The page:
From Medecins sans Frontieres: The MSF team sent to the area devastated by the earthquake and resulting tsunamis in northeast Japan continues to assist in the massive government-led relief effort. “On Sunday, we conducted mobile clinics and assessments in two evacuation centres,” said Mikiko Dotsu, the coordinator of the team. “It appears that medical needs are increasing in evacuation centres,” said Mikiko.
The situation remains difficult for the survivors of the disaster, with large swathes of the prefecture still without water or electricity. The MSF teams will focus on the needs of more vulnerable people, including the elderly and young children, as well as people suffering from chronic illnesses such as diabetes and heart disease.
Aid agencies Care International and World Vision have both said they will assist the ongoing emergency relief efforts in Japan, although they usually work in developing countries. World Vision UK chief executive Justin Byworth said: “There is a precedent. Even the US needed support from aid agencies after New Orleans was struck by Hurricane Katrina – and World Vision helped after the Kobe earthquake in Japan in 1995.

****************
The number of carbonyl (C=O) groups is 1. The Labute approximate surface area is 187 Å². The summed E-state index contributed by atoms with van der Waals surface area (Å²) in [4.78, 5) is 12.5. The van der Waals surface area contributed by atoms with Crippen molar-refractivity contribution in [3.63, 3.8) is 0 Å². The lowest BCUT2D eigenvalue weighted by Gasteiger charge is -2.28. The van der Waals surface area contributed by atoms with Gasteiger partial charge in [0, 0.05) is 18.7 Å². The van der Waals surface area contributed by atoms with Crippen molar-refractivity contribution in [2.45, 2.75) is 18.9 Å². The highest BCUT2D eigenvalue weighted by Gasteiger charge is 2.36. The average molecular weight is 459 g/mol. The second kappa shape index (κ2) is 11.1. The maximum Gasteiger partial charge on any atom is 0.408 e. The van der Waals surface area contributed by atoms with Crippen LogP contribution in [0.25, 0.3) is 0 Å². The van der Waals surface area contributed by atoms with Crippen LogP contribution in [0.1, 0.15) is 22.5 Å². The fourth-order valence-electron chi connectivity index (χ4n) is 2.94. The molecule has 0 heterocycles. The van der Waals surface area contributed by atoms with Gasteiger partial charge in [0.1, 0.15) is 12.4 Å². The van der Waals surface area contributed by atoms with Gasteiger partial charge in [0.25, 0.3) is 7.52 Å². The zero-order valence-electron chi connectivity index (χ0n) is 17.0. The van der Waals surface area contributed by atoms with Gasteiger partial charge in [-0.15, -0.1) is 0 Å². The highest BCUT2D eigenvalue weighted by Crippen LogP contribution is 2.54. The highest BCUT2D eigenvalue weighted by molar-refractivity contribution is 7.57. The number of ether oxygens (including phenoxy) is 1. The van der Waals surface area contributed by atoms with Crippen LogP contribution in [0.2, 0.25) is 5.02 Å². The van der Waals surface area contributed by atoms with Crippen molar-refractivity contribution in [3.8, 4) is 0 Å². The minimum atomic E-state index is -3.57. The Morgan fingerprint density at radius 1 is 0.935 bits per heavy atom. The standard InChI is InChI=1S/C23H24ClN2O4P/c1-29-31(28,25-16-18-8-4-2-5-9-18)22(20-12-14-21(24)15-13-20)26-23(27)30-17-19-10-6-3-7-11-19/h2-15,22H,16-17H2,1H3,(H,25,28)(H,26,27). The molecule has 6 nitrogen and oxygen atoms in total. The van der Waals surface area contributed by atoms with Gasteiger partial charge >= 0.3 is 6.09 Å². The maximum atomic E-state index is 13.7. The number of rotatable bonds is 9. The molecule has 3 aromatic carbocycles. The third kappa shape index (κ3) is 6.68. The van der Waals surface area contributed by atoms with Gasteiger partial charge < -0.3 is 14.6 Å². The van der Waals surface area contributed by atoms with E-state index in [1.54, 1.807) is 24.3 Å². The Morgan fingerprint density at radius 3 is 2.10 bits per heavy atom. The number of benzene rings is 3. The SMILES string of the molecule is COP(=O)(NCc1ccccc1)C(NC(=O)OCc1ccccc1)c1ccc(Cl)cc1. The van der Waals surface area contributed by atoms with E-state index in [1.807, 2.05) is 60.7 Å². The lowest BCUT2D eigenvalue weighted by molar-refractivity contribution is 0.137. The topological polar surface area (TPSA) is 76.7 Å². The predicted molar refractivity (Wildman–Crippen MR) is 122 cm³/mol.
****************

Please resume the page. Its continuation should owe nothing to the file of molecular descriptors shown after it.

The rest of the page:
The UN Office for the Coordination of Humanitarian Affairs say search and rescue remains the priority in tsunami and earthquake affected areas. 15 international specialist teams have been deployed to support the Government response, aftershocks continue to trigger tsunamis on the north-east coast and the country's State of Emergency in relation to its nuclear power plant continues
As access improves in the region Medecins Sans Frontieres (MSF) is finding serious needs among pockets of populations in areas that had previously been impossible to reach by road. Although injured people had been evacuated by helicopter, there were a lot of elderly people, some of whom were dehydrated, the coordinator said. MSF is now identifying specific needs - which include oxygen, non-food items, medical items and water - and will work with Japanese authorities to assist these populations.